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Monday, December 27, 2010

The Wayfarer Mystery

A short while back in the post "Bike Crazy", I talked about my latest acquisition, a blue Raleigh Wayfarer. It's a classic British 3-speed bike, a type known commonly as a sports roadster in the UK, but also known rather inaccurately as a "British Racer" this side of the pond. Raleigh was thee major British bicycle manufacturer, so a Raleigh in itself is common.

But the Wayfarer? It's the first time I've seen this model. And I'd love to figure out more! Searching ye olde internet brings up scant information. Most of it is in the form of photographs, as seen here and here on niniferrose's flickr account. Even "the bible" on bike info, Sheldon Brown, does not mention the Wayfarer model in his Retro Raleigh page.

I've also asked people who are more knowledgeable about British bikes. Todd Boulanger hadn't heard of it, so he speculated that it might be a Canadian model. Good speculation, but if that's the case, then Keith in Edmonton should've heard of it. And he hasn't. In fact, every mention that I've seen of it online has been from the UK. Could it have been a model only available in England?

The only other interesting lead is here, depicting a BSA Wayfarer. BSA was one of the bike manufacturers gobbled up by the great Raleigh machine. My very uneducated guess is that the Wayfarer was originally a BSA model, then whenever Raleigh decided to drop the BSA badge (as the UK bike market shrunk in the '60's, even in the face of the burgeoning bike boom), it "took over" the Wayfarer model for a while, until maybe the mid-70's, when the 3-speed sports roadster started to fade away. It also looks like it might have been subsumed by the Traveller model in the later '70's, as they look pretty similar. I'm also guessing that it may be a lower-to mid-level model, as it lacks the distinctive Raleigh "triple crown" front fork (but still has the herons on the chainring.)

Does anyone have information on the Raleigh Wayfarer? Please leave a comment if you do!


  1. Raleigh was the giant of the bicycle industry for many decades and acquired many smaller companies like Phillip's, B.S.A., Triumph, and Rudge.

    They were the 800 pound gorilla of their time much like Shimano is now.

    Raleigh (and Rudge) branded bicycles were kept at the top of the line up and the sub brands like BSA and Phillip's were used to market bicycles at lower price points and in different markets.

    The B.S.A. Wayfarer looks nearly identical to the Raleigh although it does not have the Heron chain ring.

    The lack of the Raleigh fork crown and lettering on the seat tube points to this being a later 70's model (the hub is a replacement).

    It would be a good guess that Raleigh kept the Wayfarer model in production after dropping the BSA variant and offered it at a lower price point than the Sports.

    The forward facing herons on the chainwheel may also offer a clue as they did not start pointing backwards until 1977.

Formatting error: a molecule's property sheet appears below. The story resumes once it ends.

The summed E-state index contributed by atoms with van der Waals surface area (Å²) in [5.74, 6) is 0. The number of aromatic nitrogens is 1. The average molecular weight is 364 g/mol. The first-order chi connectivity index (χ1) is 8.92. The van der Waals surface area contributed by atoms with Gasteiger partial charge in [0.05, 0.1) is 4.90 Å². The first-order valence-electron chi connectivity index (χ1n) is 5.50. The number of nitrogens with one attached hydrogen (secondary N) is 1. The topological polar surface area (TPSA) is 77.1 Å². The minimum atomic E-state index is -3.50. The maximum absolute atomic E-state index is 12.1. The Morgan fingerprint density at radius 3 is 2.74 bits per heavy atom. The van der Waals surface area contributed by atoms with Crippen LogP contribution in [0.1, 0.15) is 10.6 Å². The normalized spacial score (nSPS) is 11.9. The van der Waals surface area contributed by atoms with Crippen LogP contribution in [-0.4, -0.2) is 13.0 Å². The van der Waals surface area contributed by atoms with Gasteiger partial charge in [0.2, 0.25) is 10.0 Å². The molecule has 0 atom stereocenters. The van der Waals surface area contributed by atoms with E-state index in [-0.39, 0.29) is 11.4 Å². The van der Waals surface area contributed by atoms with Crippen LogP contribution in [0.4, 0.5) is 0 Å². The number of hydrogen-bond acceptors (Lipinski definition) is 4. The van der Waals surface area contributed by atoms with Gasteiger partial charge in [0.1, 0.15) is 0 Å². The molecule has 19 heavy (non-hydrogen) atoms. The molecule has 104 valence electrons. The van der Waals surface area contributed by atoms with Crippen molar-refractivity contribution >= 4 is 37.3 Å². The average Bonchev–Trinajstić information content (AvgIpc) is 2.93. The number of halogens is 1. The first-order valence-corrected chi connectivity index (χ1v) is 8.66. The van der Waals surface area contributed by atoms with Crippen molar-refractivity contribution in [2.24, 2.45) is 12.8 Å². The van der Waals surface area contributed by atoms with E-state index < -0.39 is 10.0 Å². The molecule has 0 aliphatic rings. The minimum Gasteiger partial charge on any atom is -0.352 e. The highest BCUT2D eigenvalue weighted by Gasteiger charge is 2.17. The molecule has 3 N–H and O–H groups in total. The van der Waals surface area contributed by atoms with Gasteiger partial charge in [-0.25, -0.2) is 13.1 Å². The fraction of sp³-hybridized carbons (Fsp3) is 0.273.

This model does not appear in any U.S. catalogue I have seen and do know it was sold in England, I have never seen this variant in Canada either.

    B.S.A. branded bicycles are still in production in India and are made by TI Industries.

  2. Thanks for the, Sixty-Fiver. Things are starting to make more sense. Guess the best way to figure out more is to find Raleigh UK catalogs from the '70s, since Sheldon Brown only has US scans. Maybe I'll hit up some British specific sites for info.

  3. And two more points/questions:
    1)Seems like Raleigh was the GM of the bike world
    2)If the Wayfarer was a UK-only model, wonder how it got States-side?

  4. Whoa. So cool.
    I believe this catalogue archive might be the one you need:

  5. Deborah, thanks for the link. Unfortunately it looks like most of the Raleigh catalog scans are from the US market. We stumbled across a source of the UK catalogs on the web, though you have to pay for each catalog. I don't know if I want to spend a bunch of money on that if I don't know what year it's from.

  6. I see many old Raleighs around here in Manchester. Raleigh had an unhelpful habit of using the same names on different bikes and at different times (for example, the Stowaway). many times the same basic bike was given a different name or a different captive brand was used so that Raleigh could sell what was essentially the same bike to different companies with the benefits of calling them exclusivity deals. The main differences between these models would often be no more major than the chainring pattern, headlamp bracket or chain-guard style (in addition to bundled acessories). I have seen the same basic bike here branded as the "Coinosseur" or the "Transit" or "Traffic Master" etc.

  7. Thanks for the info, Mr. Colostomy. Sort of proves my hunch that Raleigh was analogous to General Motors. They would make the same basic car for its various divisions (Chevrolet, Pontiac, Oldsmobile, Buick) but have different options and slightly different styling.

  8. This, this, this, this, and this are some of the examples of the same basic bike seen around where I live. Your General Motors analogy seems spot on.


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